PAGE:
Lee Ward, an undrafted rookie out of Stanford, reported to the Carolina Panthers last month as a tryout player. If he didn’t impress the team in rookie mini-camp, he was out.
His position soon could be, too. Ward plays fullback. When was the last time you heard about a fullback being selected in the first three rounds of the NFL draft? Until the past two sentences, when was the last time you heard about a fullback?
A fullback is to football what a typewriter is to writing.
“Everybody has fallen in love with the passing game,” Ward, 23, says Thursday after the week’s final practice of Organized Team Activities. “The reason is the spread offense, especially in college. Personally I don’t think it’s the same game. But there are a lot of teams in the NFL that still use a traditional fullback, especially teams that run the ball a lot like the Panthers. So I think I have a great opportunity here.”
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Even when Ward, 5-11 and 246 pounds, stands on the side of the practice field, he appears to be looking for somebody to block. That’s the fullback’s job. Do it right, and Carolina’s running backs can safely follow.
Ward once followed the blocks of others. As a senior at Chesterfield, Mo., Parkway Central he rushed for 1,415 yards and 16 touchdowns. He also was twice all-state at linebacker. Some Ivy League schools would have allowed him to play tailback as well as fullback. At Stanford, he was a fullback.
Didn’t you want to run?
“I mean, who doesn’t?” Ward asks. “But I’ll gladly block for the more athletic guys on our roster, and I think I did a great job of it.”
Last season Ward, a Stanford captain and special teams star, caught two passes for 5 yards. One was a 3-yard touchdown reception. He rushed once all season, for 11 yards.
Think about this. Every other pass Ward caught was good for a touchdown, and he averaged 11 yards a carry. The only player on Carolina’s roster last season to surpass 11 yards a carry was Corey Brown, who averaged 11.9, and he’s a receiver.
For Panthers fans who might not be familiar with Ward’s running style, which is to say all Panthers fans, how would he describe it?
“I’m the kind of runner that breaks tackles and drags people,” he says. “I’m kind of a road grader.”
As Ward and I talk, Carolina coach Ron Rivera walks past and says, “I see you, I see you.”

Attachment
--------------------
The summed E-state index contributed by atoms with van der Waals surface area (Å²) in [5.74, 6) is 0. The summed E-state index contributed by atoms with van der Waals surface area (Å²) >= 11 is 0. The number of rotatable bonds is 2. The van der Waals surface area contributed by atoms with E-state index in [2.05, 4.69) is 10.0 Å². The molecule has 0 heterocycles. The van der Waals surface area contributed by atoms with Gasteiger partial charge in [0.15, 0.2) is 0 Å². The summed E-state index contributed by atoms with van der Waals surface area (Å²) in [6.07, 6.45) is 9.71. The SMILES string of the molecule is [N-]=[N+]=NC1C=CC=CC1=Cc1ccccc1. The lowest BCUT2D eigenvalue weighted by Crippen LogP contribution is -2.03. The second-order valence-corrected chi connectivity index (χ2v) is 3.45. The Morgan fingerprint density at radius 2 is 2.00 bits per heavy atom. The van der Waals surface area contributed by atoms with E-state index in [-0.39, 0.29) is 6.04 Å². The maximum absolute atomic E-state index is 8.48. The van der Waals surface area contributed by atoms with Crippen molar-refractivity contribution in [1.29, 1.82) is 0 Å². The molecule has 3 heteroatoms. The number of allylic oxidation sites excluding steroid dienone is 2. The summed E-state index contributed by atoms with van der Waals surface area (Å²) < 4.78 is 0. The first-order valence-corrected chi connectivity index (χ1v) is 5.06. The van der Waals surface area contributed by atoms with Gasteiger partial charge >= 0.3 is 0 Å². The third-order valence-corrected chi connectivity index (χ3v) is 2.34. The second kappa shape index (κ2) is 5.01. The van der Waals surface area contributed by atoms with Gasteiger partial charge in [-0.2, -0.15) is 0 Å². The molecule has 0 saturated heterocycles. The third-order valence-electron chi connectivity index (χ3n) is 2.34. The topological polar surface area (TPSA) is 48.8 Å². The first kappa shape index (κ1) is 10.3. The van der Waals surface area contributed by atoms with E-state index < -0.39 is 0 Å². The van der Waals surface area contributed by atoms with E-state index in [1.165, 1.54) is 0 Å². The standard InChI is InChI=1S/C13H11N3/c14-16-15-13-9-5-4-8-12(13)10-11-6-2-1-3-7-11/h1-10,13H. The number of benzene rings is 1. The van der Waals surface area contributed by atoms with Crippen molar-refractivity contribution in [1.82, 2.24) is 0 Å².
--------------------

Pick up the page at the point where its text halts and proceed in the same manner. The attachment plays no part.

Rivera knows I like underdogs. I remind him that Ward is his responsibility. Rivera told me to look for him at rookie camp. What would I see?
“When you watch a real fullback, they just have a look,” Rivera says. “They look tenacious. (Carolina fullback) Mike Tolbert has a little bit of that and I played (in Chicago) with Matt Suhey, who had it. (Ward) is a good kid. I like who he is and he’s got a chance.”
Says Rivera: “I sat down with John Madden this year and one of the things we talked about was how the old time fullbacks and blocking tight ends are a thing of the past. It’s hard to find guys that do those things. I want to see this kid in pads because when you put on the tape you see a tough, physical player – a throwback.”
But he’s a throwback to another era. He’s a typewriter. Can you envision fullbacks being phased out?
“No,” says Rivera. “We don’t use them as much as we once did. But what’s going to happen when you get down to the red zone and you have one back? You need somebody, whether it’s a prototypical fullback or a 300-pound offensive lineman or defensive lineman.”
Ward and Tolbert are the only full-time fullbacks on the 90-man roster. This means Ward the rookie has to carry the helmet of Tolbert the veteran when they leave the field. Ward laughingly tries to get Tolbert to carry his own helmet. Tolbert smiles and walks away.
“He’s a great guy,” says Ward. “He’s smart and he knows all the running back plays and all the fullback plays. I get to come out every day and learn from him. He’s a really impressive guy to follow.”
Ward will know he’s an NFL fullback when running backs follow him.
Sorensen: 704-358-5119; firstname.lastname@example.org; Twitter: @tomsorensen